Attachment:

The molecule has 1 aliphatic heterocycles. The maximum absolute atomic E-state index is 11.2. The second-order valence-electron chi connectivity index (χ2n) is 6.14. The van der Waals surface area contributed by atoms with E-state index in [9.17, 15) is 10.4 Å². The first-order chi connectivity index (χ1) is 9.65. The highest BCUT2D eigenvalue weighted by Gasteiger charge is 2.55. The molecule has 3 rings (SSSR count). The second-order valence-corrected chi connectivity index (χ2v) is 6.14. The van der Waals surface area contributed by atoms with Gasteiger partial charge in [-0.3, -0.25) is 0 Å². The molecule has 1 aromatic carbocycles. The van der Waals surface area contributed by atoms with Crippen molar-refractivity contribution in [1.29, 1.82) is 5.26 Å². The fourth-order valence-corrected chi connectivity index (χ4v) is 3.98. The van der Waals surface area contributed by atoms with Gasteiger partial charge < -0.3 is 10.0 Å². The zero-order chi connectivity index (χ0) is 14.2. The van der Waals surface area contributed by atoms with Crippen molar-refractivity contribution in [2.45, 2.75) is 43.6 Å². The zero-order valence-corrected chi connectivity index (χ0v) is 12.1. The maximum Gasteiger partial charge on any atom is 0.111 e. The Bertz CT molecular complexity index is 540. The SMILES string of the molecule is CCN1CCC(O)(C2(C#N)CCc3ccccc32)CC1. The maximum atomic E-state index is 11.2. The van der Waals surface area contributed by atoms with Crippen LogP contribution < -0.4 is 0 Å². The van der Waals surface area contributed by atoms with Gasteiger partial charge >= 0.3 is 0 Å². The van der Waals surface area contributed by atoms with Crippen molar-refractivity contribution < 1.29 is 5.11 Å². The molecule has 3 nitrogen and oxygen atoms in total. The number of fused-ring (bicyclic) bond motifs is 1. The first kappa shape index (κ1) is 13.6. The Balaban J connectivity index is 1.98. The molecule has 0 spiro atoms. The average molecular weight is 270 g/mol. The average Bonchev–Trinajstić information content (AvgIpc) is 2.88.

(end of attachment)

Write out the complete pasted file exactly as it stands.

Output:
The molecule has 1 aliphatic heterocycles. The maximum absolute atomic E-state index is 11.2. The second-order valence-electron chi connectivity index (χ2n) is 6.14. The van der Waals surface area contributed by atoms with E-state index in [9.17, 15) is 10.4 Å². The first-order chi connectivity index (χ1) is 9.65. The highest BCUT2D eigenvalue weighted by Gasteiger charge is 2.55. The molecule has 3 rings (SSSR count). The second-order valence-corrected chi connectivity index (χ2v) is 6.14. The van der Waals surface area contributed by atoms with Gasteiger partial charge in [-0.3, -0.25) is 0 Å². The molecule has 1 aromatic carbocycles. The van der Waals surface area contributed by atoms with Crippen molar-refractivity contribution in [1.29, 1.82) is 5.26 Å². The fourth-order valence-corrected chi connectivity index (χ4v) is 3.98. The van der Waals surface area contributed by atoms with Gasteiger partial charge < -0.3 is 10.0 Å². The zero-order chi connectivity index (χ0) is 14.2. The van der Waals surface area contributed by atoms with Crippen molar-refractivity contribution in [2.45, 2.75) is 43.6 Å². The zero-order valence-corrected chi connectivity index (χ0v) is 12.1. The maximum Gasteiger partial charge on any atom is 0.111 e. The Bertz CT molecular complexity index is 540. The SMILES string of the molecule is CCN1CCC(O)(C2(C#N)CCc3ccccc32)CC1. The maximum atomic E-state index is 11.2. The van der Waals surface area contributed by atoms with Crippen LogP contribution < -0.4 is 0 Å². The van der Waals surface area contributed by atoms with Gasteiger partial charge >= 0.3 is 0 Å². The van der Waals surface area contributed by atoms with Crippen molar-refractivity contribution < 1.29 is 5.11 Å². The molecule has 3 nitrogen and oxygen atoms in total. The number of fused-ring (bicyclic) bond motifs is 1. The first kappa shape index (κ1) is 13.6. The Balaban J connectivity index is 1.98. The molecule has 0 spiro atoms. The average molecular weight is 270 g/mol. The average Bonchev–Trinajstić information content (AvgIpc) is 2.88.